Laying a Long-Lasting Concrete Garage Floor
Take a look at our comprehensive guide for all you need to know about laying a concrete garage floor.
Concrete garage floors: a step-by-step guide
Concrete is easy to lay and provides a hard-wearing, durable solution for garage floors, which have to support heavy vehicles, withstand contaminants like petrol and anti-freeze and put up with freezing temperatures. To ensure your garage floor lives up to your expectations, follow our step-by-step guide.
Step 1: do your research
A high quality ready-mixed concrete will last for decades providing you with a maintenance-free, hard-wearing garage floor, but flaking, dusty and cracked concrete slabs are all too common.
The more you know about concrete before you start the better, whether you are planning to carry out the work yourself or employ a builder.
Check that your concrete supplier is quality assured and its products adhere to all the latest British Standards and make sure you of concrete for your project as well as determining whether you need to hire a concrete pump. Most domestic driveways will break if a fully loaded concrete wagon drives on them (a fully loaded wagon can weigh over 30tonnes).
Step 2: site preparation
The effort you put in to prepare your site before your concrete is poured has a direct impact on the finished results. You will be unsurprised to hear that the better the preparation, the better the finished concrete garage floor will be.
Ground conditions aren’t too much of an issue as even the poorest soils can support a sizeable concrete slab but you do need to make sure they are consistent across the pour area to avoid any settling, which will cause the slab to bend and potentially crack.
Mark out the perimeter of the concrete slab using pegs and string – allowing an extra 75mm to accommodate the formwork, which will hold the wet concrete in place when it is drying – before excavating to the required depth. You need to allow between 100 and 200mm for the depth of the concrete slab (depth will depend on the load it is supporting) plus a minimum of an additional 100mm for the sub base. Then compact.
Place pegs at regular intervals to mark out the ultimate height of the finished concrete, using a spirit level to keep the top of each peg level. Next add your formwork using 25mm timber planks placed around the edge of the slab and using a spirit level to ensure they line up with your pegs.
Lay the sub base (ideally crushed stone and sand) to a minimum depth of 100mm and compact. The material should ideally be a mix of graded crushed stone and fines as the different shapes and sizes interlock together when compacted.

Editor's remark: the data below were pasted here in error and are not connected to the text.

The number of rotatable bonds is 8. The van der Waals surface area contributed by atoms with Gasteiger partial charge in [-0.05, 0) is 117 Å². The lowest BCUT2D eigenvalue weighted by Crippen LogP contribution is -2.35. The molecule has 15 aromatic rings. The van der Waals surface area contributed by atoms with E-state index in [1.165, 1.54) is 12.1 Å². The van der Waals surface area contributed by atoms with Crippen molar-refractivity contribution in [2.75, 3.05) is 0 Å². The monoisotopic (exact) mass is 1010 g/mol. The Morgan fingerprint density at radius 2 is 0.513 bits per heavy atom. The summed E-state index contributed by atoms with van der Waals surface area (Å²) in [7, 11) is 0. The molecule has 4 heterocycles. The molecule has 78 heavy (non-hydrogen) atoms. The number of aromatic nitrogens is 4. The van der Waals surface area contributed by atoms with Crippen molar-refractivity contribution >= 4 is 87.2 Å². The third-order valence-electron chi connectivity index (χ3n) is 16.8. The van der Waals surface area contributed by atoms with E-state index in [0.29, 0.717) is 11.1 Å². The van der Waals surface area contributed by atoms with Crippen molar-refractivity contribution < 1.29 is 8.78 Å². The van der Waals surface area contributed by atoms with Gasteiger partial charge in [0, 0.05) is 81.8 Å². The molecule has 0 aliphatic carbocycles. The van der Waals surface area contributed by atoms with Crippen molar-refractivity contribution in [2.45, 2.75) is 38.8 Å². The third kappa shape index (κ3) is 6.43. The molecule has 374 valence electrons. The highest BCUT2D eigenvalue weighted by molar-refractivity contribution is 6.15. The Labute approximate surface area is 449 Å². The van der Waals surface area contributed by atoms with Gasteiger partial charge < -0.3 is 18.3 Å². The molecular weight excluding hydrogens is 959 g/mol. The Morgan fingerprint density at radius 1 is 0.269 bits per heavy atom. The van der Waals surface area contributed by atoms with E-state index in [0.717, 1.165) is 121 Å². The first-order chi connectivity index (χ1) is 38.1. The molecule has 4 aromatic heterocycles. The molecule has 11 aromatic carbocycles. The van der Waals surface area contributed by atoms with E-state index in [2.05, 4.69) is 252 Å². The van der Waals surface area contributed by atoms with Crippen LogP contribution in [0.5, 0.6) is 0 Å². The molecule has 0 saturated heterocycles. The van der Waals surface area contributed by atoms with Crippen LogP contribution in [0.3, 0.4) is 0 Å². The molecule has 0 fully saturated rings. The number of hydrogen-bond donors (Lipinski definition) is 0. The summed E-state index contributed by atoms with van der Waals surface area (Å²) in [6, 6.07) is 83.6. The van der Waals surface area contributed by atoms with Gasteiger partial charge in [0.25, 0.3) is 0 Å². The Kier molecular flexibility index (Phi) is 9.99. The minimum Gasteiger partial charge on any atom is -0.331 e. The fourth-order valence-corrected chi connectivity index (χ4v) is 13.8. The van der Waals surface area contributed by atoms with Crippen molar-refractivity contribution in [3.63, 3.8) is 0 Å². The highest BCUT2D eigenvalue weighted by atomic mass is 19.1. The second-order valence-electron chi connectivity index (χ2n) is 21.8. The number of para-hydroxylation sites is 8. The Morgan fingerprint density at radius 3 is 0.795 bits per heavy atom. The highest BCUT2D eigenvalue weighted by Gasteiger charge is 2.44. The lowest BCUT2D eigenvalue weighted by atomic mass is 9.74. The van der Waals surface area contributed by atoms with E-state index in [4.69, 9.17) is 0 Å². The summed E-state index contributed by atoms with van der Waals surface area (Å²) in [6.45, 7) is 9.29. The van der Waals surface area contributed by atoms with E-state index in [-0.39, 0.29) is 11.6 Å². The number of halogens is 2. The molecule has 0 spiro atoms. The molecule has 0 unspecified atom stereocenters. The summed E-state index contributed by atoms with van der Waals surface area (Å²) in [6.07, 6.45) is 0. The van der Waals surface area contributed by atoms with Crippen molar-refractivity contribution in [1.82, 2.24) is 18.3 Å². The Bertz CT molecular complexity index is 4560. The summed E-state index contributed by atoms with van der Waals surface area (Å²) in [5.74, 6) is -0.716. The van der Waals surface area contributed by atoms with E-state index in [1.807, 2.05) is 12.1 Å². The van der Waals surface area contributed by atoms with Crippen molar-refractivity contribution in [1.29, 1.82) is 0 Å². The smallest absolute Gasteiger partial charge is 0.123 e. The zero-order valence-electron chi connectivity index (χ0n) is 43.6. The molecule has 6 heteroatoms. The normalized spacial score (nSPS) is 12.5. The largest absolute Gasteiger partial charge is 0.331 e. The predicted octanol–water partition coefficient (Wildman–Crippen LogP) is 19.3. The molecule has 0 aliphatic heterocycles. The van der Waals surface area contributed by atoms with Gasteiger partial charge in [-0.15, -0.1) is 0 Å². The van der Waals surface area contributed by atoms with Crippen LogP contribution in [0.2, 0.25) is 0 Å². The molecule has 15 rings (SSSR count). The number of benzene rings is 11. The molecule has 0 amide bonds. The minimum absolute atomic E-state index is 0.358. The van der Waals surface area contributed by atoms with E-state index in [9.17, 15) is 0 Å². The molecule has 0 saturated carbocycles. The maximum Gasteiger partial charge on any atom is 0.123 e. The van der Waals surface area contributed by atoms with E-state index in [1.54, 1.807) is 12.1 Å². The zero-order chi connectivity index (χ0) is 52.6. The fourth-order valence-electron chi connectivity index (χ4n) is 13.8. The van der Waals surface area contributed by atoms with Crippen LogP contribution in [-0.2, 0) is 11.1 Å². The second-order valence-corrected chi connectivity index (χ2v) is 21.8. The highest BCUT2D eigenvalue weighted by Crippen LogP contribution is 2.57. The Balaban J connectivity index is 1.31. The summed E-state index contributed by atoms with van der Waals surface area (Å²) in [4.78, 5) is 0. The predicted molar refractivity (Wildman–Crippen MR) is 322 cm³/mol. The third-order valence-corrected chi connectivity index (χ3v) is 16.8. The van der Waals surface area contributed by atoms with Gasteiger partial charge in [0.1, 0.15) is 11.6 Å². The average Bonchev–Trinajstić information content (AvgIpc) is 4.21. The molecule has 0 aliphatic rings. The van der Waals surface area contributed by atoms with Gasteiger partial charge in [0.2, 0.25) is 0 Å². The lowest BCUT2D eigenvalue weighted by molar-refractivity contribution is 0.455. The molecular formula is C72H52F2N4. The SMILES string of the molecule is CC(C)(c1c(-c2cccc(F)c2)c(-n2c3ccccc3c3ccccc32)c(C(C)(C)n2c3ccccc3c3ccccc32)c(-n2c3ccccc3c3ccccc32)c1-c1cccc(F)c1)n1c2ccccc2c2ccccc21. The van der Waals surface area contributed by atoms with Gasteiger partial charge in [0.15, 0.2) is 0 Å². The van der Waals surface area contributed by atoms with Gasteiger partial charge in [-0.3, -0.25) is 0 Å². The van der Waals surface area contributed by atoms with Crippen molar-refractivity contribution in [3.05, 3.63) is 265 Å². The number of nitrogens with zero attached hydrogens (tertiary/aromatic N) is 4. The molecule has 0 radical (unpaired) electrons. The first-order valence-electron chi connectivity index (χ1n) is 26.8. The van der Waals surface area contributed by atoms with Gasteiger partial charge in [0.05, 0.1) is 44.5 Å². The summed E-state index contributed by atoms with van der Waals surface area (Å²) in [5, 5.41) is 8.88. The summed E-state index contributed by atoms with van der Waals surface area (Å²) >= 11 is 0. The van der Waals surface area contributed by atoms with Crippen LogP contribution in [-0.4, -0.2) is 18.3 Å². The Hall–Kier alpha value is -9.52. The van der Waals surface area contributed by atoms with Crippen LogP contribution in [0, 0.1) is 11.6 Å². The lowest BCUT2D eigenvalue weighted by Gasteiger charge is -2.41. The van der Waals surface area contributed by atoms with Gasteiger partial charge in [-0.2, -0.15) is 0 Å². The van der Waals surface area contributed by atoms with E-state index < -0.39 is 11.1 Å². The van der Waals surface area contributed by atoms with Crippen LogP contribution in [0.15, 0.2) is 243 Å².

Installing a damp-proof membrane
Finally lay a damp-proof membrane, turning the edges up to form a tray against the form work and ensuring and any joints are overlapped and taped. This will protect the underside of the concrete from rising damp and any chemicals in ground water as well as helping to prevent the poured concrete from drying out too quickly, improving its final strength and reducing the chance of it cracking.
Step 3: Ordering concrete
Now the site is prepared, you are ready to order the concrete. Before you do so, it is important to know which type of concrete you require, and if any reinforcement is needed, based on the ground conditions and how the garage will be used. If you are in any doubt, and/or seek advice from a structural engineer.
You will also need to know how much concrete to order and . It will ask for the basic shape of the area – square/rectangle, right-angled triangle, parts of a circle – and dimensions (length, width and depth) to provide you with an estimate of the volume you need. The depth of concrete you need will depend on the use of the garage: a minimum depth of 100mm will be required but it may need to be 150mm-200mm thick to accommodate heavy vehicles.
Do I need to hire a concrete pump?
Finally, you need to consider ordering a concrete pump. Using a pump is perfect when you are dealing with large volumes of concrete or when time is tight and you don’t have the manpower to use wheelbarrows (you can pump approx. 1m3 of concrete per minute). You will also need to use a pump if the concrete mixer truck can’t get close enough to the pour area or access to your site is restricted, underground, within an existing building or at height.
Step 4: Concrete pour
It is important that you have everything ready – – before your concrete is delivered as it typically starts to go off within two hours of being mixed. It will need to be unloaded and levelled as quickly as possible, so have all the tools you need at hand. A rake or shovel can be used to move the concrete around so that it reaches all the corners before it is levelled in line with the top of the formwork by dragging a straight-edged piece of timber across in a sawing motion. This will help eliminate any pockets of air and also give the finished floor some grip. If you want a smooth finish, a concrete float can be used.
Step 5: Finishing and curing
It is important that the newly-laid concrete doesn’t dry out too quickly as it hardens as this can cause a dusty finish but also flaking and cracking. The easiest was to achieve this is to keep the slab damp by covering with polythene sheeting and is particularly important in temperatures over 20°C or if there is a stiff breeze that could dry the surface. Also, if temperatures are likely to dip below 4°C, a frost blanket or similar should be used to insulate the slab and protect the surface from frost. You could also spay some water on the slab each day while it cures or use a curing compound.
Follow-on work should be possible within 48 hours but it is best to leave the formwork for 72 hours to avoid any possible damage to the edges of the concrete. Concrete takes 28 days to reach its full strength, if you want to the concrete to be in use quickly.